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Edward Villella

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Edward Villella, Photo courtesy of New York Public Library


Edward Villella (1936- ) entered the School of American Ballet at ten and, after a five-year stint in the Merchant Marines, joined the New York City Ballet in 1957. While he is frequently associated with roles that emphasized dazzling elevation and technical brilliance—Tarantella, Thunderer in Stars and Stripes, the Rubies section of Jewels, Tschaikovsky Pas de Deux—his magnetism and range as a danseur and actor combined to make him an international star. Matched against personal virtuosity were the depth of his portrayals in Balanchine's Prodigal Son and Apollo, the classical nuances in La Sylphide, and the nearly motionless spectacle of Jerome Robbins's Watermill. Villella also made many television appearances, notably in the 1968 NBC film A Man Who Dances, and served as a consultant and producer-director for the PBS Dance in America series. Following his performance career, he served as artistic advisor to several regional companies and, in 1986, founded Miami City Ballet. As artistic director of the latter, he created an ensemble with a distinctive personality and style, while also giving fresh life to selected works from the Balanchine repertory. Among Villella's many honors are the National Medal of Arts and a Kennedy Center Honor for Lifetime Achievement. www.miamicityballet.org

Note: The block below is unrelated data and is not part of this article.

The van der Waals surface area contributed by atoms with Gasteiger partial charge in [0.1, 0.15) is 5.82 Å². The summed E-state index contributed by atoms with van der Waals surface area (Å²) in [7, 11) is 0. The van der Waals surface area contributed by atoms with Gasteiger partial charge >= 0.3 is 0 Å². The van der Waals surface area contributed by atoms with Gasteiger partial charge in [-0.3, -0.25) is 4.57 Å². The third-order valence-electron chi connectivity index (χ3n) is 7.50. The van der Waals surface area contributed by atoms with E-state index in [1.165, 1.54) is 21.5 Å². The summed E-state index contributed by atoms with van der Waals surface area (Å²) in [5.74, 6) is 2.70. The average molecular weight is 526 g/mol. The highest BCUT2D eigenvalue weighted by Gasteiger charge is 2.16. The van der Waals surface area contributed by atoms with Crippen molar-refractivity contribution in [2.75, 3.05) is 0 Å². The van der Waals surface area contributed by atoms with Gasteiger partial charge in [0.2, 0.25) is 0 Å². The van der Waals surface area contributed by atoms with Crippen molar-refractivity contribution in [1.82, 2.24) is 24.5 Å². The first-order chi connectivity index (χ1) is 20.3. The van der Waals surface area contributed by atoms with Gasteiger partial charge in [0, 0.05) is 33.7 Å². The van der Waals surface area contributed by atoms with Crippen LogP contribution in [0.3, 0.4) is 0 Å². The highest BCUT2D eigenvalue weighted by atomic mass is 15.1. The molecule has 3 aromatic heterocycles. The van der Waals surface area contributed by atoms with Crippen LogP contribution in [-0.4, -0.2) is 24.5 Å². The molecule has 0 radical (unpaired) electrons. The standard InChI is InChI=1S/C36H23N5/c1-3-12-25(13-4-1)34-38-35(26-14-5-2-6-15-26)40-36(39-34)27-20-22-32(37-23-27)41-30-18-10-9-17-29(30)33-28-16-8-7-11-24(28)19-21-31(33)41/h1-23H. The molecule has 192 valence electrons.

PicturedEdward Villella in George Balanchine's Prodigal Son (1929; originally called Le Fils prodigue). One of the roles with which he was most closely identified, Prodigal Son showcased Villella's dramatic power and virtuosic jumps. (Photograph from the Dance Division, New York Public Library for the Performing Arts, Astor, Lenox, and Tilden Foundations. Choreography by George Balanchine © The George Balanchine Trust.)


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